Abstract I This article analyzes the theme of “kidnapping‟ in myth, folk lore and traditional storytelling among some adivasi communities in the Himalayas. Although it may refer to a remembrance of remote historical events, the theme of abduction in the narrative acts as a religious element closely connected symbolically with that of shamanic initiation. Furthermore, the legends about mysterious kidnappings in the tribes unfold a complex semiotic relationship with the creatures of fantastic imagination, while in an epistemological key they stand as a rebalancing element of the relationships between man and surrounding nature. The study proposes a comparative investigation between ādivāsī and janjāti groups of the central (Nepal) and eastern Himalayan (Arunachal Pradesh) ridge, supported by ethnographic field data.
Brief introduction to shamanism and fantastic creatures of Himalayan folklore
According to a purely statistical perspective, studies on South Asian shamanism seem to focus more on the Himalayan ridge than on peninsular India. The reason for this is probably to be found in the dominant presence of the shamanic element in local religiosity, or at least in its constant role in the general cultural landscape, in particular in Nepal, but also in the Tibetan area, as well as in the contiguous mountain territories of Northern India. The entire northeastern Indian region, or the states surrounding the alluvial plain of Brahmaputra, so rich in indigenous traditions and ethnic minorities, can be considered to as possessing a certain cultural continuity with the eastern Himalayan ridge. However, going down to the heart of the subcontinent, the incredible regional variety of religious expressions–belonging to Hinduism, Buddhism, Jainism, Sikhism, Islam, (but also Zoroastrianism and Christianity)–is so dense and protean that the shamanic/animistic element, typically based on tribal culture, would seem to have become diluted through the millennial history of India. In such a diversified and historically complex scenario, the variety of such phenomena as possession, exorcism, divination, healing, and other ritual activities which are openly ascribable or identifiable as shamanism must be related diachronically to the history of religions in the local context (Assayag, Tarabout, 1999). However, today the best representation of this complex comes from the religiosity of indigenous peoples (ādivāsī).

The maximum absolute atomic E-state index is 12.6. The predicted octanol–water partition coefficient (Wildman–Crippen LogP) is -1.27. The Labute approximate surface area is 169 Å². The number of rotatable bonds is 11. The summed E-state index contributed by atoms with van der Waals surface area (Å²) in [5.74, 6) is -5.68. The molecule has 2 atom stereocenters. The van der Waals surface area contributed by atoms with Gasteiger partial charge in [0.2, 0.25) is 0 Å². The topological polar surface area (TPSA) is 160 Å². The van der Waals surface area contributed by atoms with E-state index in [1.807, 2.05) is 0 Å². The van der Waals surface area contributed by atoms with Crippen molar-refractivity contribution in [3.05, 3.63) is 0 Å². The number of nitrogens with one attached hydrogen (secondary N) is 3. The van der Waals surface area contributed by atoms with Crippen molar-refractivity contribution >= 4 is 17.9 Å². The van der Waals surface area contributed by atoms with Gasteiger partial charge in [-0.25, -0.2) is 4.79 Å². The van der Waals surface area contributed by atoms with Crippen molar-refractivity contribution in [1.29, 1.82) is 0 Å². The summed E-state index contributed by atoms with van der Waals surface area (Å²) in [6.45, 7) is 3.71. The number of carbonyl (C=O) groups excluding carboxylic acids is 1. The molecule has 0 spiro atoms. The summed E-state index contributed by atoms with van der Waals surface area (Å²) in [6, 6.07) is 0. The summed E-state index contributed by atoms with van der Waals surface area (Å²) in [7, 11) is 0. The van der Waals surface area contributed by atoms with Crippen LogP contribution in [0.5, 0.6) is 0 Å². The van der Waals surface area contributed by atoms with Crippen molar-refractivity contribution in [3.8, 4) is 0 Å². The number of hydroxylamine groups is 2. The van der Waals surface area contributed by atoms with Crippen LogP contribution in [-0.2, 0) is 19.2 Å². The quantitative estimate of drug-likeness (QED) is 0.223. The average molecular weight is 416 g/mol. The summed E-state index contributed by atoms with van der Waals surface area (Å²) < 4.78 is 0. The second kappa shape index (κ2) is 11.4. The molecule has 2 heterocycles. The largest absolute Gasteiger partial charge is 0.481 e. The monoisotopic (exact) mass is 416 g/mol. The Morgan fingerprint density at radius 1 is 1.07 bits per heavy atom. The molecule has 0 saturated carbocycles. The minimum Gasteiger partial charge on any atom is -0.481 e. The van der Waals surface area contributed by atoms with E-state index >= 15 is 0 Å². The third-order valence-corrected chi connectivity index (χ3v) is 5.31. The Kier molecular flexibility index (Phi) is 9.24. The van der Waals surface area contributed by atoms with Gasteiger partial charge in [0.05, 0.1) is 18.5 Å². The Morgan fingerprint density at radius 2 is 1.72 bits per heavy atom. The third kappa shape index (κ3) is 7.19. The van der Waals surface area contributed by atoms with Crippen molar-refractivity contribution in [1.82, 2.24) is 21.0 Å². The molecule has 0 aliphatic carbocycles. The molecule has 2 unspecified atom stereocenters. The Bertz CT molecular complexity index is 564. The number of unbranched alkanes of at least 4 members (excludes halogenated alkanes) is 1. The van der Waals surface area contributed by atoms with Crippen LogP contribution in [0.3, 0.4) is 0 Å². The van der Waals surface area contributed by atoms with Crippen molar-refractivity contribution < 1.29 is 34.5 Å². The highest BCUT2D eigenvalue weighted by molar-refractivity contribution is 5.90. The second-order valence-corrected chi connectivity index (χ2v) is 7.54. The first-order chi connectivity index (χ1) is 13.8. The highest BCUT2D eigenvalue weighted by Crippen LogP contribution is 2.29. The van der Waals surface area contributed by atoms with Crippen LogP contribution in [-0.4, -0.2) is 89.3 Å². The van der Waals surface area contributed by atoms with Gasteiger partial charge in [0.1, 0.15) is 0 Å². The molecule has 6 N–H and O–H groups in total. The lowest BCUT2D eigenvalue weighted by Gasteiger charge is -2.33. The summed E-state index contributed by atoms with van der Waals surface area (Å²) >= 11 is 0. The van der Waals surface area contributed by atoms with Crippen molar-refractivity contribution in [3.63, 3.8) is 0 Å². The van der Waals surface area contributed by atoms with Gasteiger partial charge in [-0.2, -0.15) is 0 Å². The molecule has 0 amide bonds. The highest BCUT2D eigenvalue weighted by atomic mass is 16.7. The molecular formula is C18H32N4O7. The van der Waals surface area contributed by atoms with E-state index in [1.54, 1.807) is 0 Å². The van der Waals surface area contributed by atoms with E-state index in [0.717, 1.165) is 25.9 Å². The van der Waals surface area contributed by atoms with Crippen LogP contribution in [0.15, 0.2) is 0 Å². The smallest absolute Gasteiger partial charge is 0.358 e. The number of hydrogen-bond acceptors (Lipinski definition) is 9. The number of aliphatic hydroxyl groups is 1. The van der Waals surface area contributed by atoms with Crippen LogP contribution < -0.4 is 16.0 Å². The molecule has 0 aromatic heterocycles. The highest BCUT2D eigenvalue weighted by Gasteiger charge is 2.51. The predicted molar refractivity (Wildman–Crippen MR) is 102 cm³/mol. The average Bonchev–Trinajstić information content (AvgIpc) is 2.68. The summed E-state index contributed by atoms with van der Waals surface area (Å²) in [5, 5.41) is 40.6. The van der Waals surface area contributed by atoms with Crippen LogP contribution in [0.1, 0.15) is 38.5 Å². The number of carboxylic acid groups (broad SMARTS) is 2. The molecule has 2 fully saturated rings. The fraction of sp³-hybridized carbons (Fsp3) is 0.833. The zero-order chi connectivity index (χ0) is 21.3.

The Theme of abduction in the Himalayan Folk Tales: From Narrative Topos to Primary Symbol in the Semiotics of the ādivāsī Language
Author: Stefano Beggiora
Journal of Adivasi and Indigenous Studies
Vol. X, No. 2, August 2020: 44–63 / Published by: Joais.in
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About the author
Dr. Stefano Beggiora (firstname.lastname@example.org) is Associate Professor in History of India, Medieval Hindi Literature and Anthropology of India (Tribal Religions and Society) in the Department of Asian and North African Studies at the University Ca‟ Foscari Venice (Italy), where he received his Ph.D. in 2006. He conducted extensive fieldwork missions in South Asia and Mongolia and specializes in South-Asian shamanism. Dr. Beggiora has published several articles, chapters and books on Indian ādivāsī (Saoras, Kondhs, Apatanis, etc.), Colonial History, Constitutional framework and laws for safeguarding the Scheduled Tribes and Castes, Contemporary History of political movements of India.
Journal of Adivasi and Indigenous Studies (JAIS)
(A bi-annual peer-reviewed online journal posted on Academia.edu)
Vol. X, No. 2, August 2020: 44-63
© 2020 JAIS, ISSN (online) 2394-5524
Key words: Himalayan shamanism, theriantrophy, folk tales.